The Cathedral in Mayence is so shut in by the houses that are built round about it, that there is no one spot from which you can see it as a whole. This is symbolic of everything great or beautiful in the world. It ought to exist for its own sake alone, but before very long it is misused to serve alien ends. People come from all directions wanting to find in it support and maintenance for themselves; they stand in the way and spoil its effect. To be sure, there is nothing surprising in this, for in a world of need and imperfection everything is seized upon which can be used to satisfy want. Nothing is exempt from this service, no, not even those very things which arise only when need and want are for a moment lost sight of—the beautiful and the true, sought for their own sakes.
This is especially illustrated and corroborated in the case of institutions—whether great or small, wealthy or poor, founded, no matter in what century or in what land, to maintain and advance human knowledge, and generally to afford help to those intellectual efforts which ennoble the race. Wherever these institutions may be, it is not long before people sneak up to them under the pretence of wishing to further those special ends, while they are really led on by the desire to secure the emoluments which have been left for their furtherance, and thus to satisfy certain coarse and brutal instincts of their own. Thus it is that we come to have so many charlatans in every branch of knowledge. The charlatan takes very different shapes according to circumstances; but at bottom he is a man who cares nothing about knowledge for its own sake, and only strives to gain the semblance of it that he may use it for his own personal ends, which are always selfish and material.
Every hero is a Samson. The strong man succumbs to the intrigues of the weak and the many; and if in the end he loses all patience he crushes both them and himself. Or he is like Gulliver at Lilliput, overwhelmed by an enormous number of little men.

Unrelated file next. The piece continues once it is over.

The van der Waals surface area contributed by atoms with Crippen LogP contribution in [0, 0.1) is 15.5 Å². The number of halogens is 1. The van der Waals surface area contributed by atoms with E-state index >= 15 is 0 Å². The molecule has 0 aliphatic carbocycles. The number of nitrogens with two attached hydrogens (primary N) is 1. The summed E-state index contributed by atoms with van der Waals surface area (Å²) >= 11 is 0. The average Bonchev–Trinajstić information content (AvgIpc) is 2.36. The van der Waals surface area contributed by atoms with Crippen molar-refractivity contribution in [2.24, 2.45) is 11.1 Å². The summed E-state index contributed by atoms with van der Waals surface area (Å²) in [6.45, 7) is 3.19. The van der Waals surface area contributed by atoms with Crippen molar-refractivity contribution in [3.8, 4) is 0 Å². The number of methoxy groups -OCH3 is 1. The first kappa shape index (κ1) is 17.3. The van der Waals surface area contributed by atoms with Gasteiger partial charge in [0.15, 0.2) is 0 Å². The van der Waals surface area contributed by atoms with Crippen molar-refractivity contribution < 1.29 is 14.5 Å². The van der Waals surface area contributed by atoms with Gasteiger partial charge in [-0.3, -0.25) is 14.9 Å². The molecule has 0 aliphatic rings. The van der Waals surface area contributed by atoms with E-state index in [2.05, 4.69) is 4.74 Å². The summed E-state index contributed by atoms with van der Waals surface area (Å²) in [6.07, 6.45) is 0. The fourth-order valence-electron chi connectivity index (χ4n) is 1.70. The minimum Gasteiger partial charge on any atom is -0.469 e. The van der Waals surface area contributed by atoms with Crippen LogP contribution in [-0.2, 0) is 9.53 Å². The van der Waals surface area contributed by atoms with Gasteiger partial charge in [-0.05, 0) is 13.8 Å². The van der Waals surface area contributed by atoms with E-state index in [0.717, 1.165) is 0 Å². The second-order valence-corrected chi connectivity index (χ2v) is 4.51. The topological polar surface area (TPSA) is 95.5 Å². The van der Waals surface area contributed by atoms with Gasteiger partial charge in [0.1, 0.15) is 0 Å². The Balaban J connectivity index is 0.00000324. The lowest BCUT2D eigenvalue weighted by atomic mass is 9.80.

A mother gave her children Aesop's fables to read, in the hope of educating and improving their minds; but they very soon brought the book back, and the eldest, wise beyond his years, delivered himself as follows: This is no book for us; it's much too childish and stupid. You can't make us believe that foxes and wolves and ravens are able to talk; we've got beyond stories of that kind!
In these young hopefuls you have the enlightened Rationalists of the future.
A number of porcupines huddled together for warmth on a cold day in winter; but, as they began to prick one another with their quills, they were obliged to disperse. However the cold drove them together again, when just the same thing happened. At last, after many turns of huddling and dispersing, they discovered that they would be best off by remaining at a little distance from one another. In the same way the need of society drives the human porcupines together, only to be mutually repelled by the many prickly and disagreeable qualities of their nature. The moderate distance which they at last discover to be the only tolerable condition of intercourse, is the code of politeness and fine manners; and those who transgress it are roughly told—in the English phrase—to keep their distance. By this arrangement the mutual need of warmth is only very moderately satisfied; but then people do not get pricked. A man who has some heat in himself prefers to remain outside, where he will neither prick other people nor get pricked himself.